Calvin's decision to join his brother in Tanzania to build a business was informed by calculated risk and regret minimization. "I saw this as smart risk, which I classify as something with the potential to have significant upside with minimum downside," Calvin says, adding, "I looked at the variables when I went into it: I was young, my parents were healthy and still employed, and I had the opportunity to go back to school if I wanted to or go back to my previous employer. If you look at the output there, there's a reasonably small risk."

On regret minimization, Calvin says he wants to reach 60 or 70 years old without regretting anything. "I felt that if I was going to regret not coming back to Tanzania to build something in an environment that I didn't know much about, then I would do it. If I wasn't going to regret it, then I wouldn't do it," he shares.

The two brothers moved back to Tanzania to face an environment characterized by reforms, a constant transition in the business space, and an underdeveloped environment for startups. Despite the odds stacked against them, they made the move regardless.

"You would think that two engineers looked at the KPIs and the macroeconomic environment and made a strategic decision; it wasn't like that at all. It was definitely a decision made from the heart, and I won't pretend otherwise. We came back and trusted our skillset. We are two software engineers who worked for top companies in the US, so we knew how to code, program, and build whatever we needed," Iain shares.

They also had savings of $70,000, which they used to lay the groundwork for the company.

The American dream is built around the concept of people from around the world finding success in the US. For Iain and Calvin, they took the opposite route. "When I was leaving the States, one of my very close friends and one of the smartest people I know said to me, Iain, people don't leave America to start a business; they move to America to start a business. That really hit home when he said it. He is 100 percent right, but we were driven by something more, and that is what has pushed us to where we are," Iain says.

Ramani's success didn't happen overnight; as explained by the two co-founders, the company had to pivot three times before finding a service that stuck. "To shut down and rise up again, your technology has to be built in a way where you can quickly reconfigure and relaunch," says the CEO.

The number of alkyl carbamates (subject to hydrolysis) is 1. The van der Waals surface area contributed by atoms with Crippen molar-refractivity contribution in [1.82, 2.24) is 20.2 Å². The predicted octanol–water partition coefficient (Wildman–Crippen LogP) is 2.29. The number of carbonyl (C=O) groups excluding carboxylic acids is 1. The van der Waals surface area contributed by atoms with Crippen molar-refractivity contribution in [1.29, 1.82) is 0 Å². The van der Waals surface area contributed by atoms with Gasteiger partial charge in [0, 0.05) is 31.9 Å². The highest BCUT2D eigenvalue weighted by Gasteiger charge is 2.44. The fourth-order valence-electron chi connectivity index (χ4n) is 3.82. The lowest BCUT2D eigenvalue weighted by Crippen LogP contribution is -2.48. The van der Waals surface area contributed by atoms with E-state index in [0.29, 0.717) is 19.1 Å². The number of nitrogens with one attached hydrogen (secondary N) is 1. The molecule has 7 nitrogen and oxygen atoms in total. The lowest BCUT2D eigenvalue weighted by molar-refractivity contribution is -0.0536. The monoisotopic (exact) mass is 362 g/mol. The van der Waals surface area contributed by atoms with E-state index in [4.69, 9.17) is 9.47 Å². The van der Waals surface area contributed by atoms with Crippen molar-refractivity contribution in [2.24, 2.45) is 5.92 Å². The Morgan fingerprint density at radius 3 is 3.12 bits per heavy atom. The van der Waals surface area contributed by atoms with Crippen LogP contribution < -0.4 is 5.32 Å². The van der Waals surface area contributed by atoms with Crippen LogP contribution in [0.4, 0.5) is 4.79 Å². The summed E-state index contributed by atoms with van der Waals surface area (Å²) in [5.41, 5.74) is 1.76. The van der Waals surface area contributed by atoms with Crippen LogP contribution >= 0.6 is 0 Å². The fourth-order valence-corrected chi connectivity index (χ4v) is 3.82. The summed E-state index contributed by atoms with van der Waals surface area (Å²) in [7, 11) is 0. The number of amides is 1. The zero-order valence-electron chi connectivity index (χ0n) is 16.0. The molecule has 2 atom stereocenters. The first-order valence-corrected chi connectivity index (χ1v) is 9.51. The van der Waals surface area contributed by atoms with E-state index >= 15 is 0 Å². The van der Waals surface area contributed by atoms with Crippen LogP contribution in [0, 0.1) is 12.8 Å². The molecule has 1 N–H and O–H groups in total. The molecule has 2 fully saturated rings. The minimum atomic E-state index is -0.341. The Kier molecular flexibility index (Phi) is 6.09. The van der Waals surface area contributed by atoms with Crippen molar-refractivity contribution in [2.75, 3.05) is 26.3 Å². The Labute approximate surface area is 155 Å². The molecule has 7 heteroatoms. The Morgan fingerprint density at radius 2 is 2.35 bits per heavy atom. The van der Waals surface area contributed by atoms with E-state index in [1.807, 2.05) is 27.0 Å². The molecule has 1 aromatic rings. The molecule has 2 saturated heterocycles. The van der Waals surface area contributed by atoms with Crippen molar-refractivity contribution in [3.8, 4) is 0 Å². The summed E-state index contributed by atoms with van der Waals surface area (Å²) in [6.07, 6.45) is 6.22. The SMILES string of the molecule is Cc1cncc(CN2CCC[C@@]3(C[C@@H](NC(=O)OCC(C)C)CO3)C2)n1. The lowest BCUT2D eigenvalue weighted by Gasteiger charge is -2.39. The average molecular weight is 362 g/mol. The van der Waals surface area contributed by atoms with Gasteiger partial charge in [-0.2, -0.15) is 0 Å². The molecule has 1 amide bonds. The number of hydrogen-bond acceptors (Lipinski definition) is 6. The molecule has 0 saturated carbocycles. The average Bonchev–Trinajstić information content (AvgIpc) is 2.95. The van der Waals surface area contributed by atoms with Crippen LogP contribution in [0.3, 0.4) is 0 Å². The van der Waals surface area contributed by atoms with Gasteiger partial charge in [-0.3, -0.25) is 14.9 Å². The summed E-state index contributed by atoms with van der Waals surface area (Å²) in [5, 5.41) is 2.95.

They credit part of their current success to the guidance of a former Chai Bora Managing Director, who made time to take them through the ropes. "It is rare for those senior people who are decision-makers to make time for struggling entrepreneurs in their 20s," Iain says, adding that it is through those guidance and pitching sessions with the veteran executive that they came to understand that the inability of distributors to purchase from brands impacts the brands and their ability to capture market share and grow.

This challenge presented an opportunity for the brothers, who saw that it was an incentive for brands if the distributors had purchasing power, and that is how they leveraged the situation and came up with a solution.

The close bond and blood tie that Iain and Calvin share have enabled them to steer their ship forward. However, misunderstanding, which is common among siblings, is something that they have managed to deal with as business partners.

"The core foundation of any functioning and winning team is trust. There's an interesting book that I would recommend: The Five Dysfunctions of a Team, by Patrick Lencioni. It was recommended to us by one of our advisors. It teaches how to build winning teams and identifies common dysfunctions. It starts with trust, which then leads to healthy conflict. So, Iain and I will disagree on many things, but because we have trust and our responsibilities to manage our roles, it leads to healthy conflict where we hear each other out, and then we eventually commit to a path, which is followed by accountability and results," Calvin explains.

Despite being in operation for five years, Iain reveals that Ramani hasn't broken even. "If we want to break even, we can break even tomorrow by simply cutting our costs and stopping investing. But our objective right now is to scale. We are investing in the team and the infrastructure. We want to hit certain revenue milestones," Iain explains.

The two brothers and their third co-founder, Kibet, have created a synergy that is changing the business landscape as they lead a team of over 80 people.

They now say that their parents, who were sceptical about the idea of them leaving the US and relocating to Tanzania to chase a dream, can now retire happy.